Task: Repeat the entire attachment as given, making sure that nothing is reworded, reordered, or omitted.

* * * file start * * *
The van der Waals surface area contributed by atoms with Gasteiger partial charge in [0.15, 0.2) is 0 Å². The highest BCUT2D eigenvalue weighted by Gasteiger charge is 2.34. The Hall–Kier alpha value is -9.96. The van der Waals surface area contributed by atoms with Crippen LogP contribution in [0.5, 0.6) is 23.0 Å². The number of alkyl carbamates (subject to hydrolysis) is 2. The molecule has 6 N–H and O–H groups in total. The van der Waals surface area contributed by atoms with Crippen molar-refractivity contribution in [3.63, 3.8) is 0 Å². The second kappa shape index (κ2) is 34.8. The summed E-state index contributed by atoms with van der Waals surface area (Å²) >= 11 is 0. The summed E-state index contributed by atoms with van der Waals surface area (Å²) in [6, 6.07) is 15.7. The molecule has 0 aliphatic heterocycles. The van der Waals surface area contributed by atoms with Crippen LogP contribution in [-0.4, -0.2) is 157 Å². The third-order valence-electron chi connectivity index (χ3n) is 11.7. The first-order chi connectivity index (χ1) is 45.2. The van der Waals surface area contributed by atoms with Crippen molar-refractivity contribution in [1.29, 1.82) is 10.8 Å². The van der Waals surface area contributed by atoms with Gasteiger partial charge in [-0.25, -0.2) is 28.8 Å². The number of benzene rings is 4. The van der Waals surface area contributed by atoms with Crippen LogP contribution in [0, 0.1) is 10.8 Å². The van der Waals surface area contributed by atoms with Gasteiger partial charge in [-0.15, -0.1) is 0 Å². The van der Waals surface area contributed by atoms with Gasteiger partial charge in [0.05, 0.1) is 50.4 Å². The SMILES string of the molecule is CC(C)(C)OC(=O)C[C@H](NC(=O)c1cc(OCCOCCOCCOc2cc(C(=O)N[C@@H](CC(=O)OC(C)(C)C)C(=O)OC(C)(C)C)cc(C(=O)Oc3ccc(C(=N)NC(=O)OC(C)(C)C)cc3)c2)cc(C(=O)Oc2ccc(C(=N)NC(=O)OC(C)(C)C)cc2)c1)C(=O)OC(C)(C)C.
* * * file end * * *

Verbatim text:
The van der Waals surface area contributed by atoms with Gasteiger partial charge in [0.15, 0.2) is 0 Å². The highest BCUT2D eigenvalue weighted by Gasteiger charge is 2.34. The Hall–Kier alpha value is -9.96. The van der Waals surface area contributed by atoms with Crippen LogP contribution in [0.5, 0.6) is 23.0 Å². The number of alkyl carbamates (subject to hydrolysis) is 2. The molecule has 6 N–H and O–H groups in total. The van der Waals surface area contributed by atoms with Crippen molar-refractivity contribution in [3.63, 3.8) is 0 Å². The second kappa shape index (κ2) is 34.8. The summed E-state index contributed by atoms with van der Waals surface area (Å²) >= 11 is 0. The summed E-state index contributed by atoms with van der Waals surface area (Å²) in [6, 6.07) is 15.7. The molecule has 0 aliphatic heterocycles. The van der Waals surface area contributed by atoms with Crippen LogP contribution in [-0.4, -0.2) is 157 Å². The third-order valence-electron chi connectivity index (χ3n) is 11.7. The first-order chi connectivity index (χ1) is 45.2. The van der Waals surface area contributed by atoms with Crippen molar-refractivity contribution in [1.29, 1.82) is 10.8 Å². The van der Waals surface area contributed by atoms with Gasteiger partial charge in [-0.25, -0.2) is 28.8 Å². The number of benzene rings is 4. The van der Waals surface area contributed by atoms with Crippen LogP contribution in [0, 0.1) is 10.8 Å². The van der Waals surface area contributed by atoms with Gasteiger partial charge in [-0.15, -0.1) is 0 Å². The van der Waals surface area contributed by atoms with Gasteiger partial charge in [0.05, 0.1) is 50.4 Å². The SMILES string of the molecule is CC(C)(C)OC(=O)C[C@H](NC(=O)c1cc(OCCOCCOCCOc2cc(C(=O)N[C@@H](CC(=O)OC(C)(C)C)C(=O)OC(C)(C)C)cc(C(=O)Oc3ccc(C(=N)NC(=O)OC(C)(C)C)cc3)c2)cc(C(=O)Oc2ccc(C(=N)NC(=O)OC(C)(C)C)cc2)c1)C(=O)OC(C)(C)C.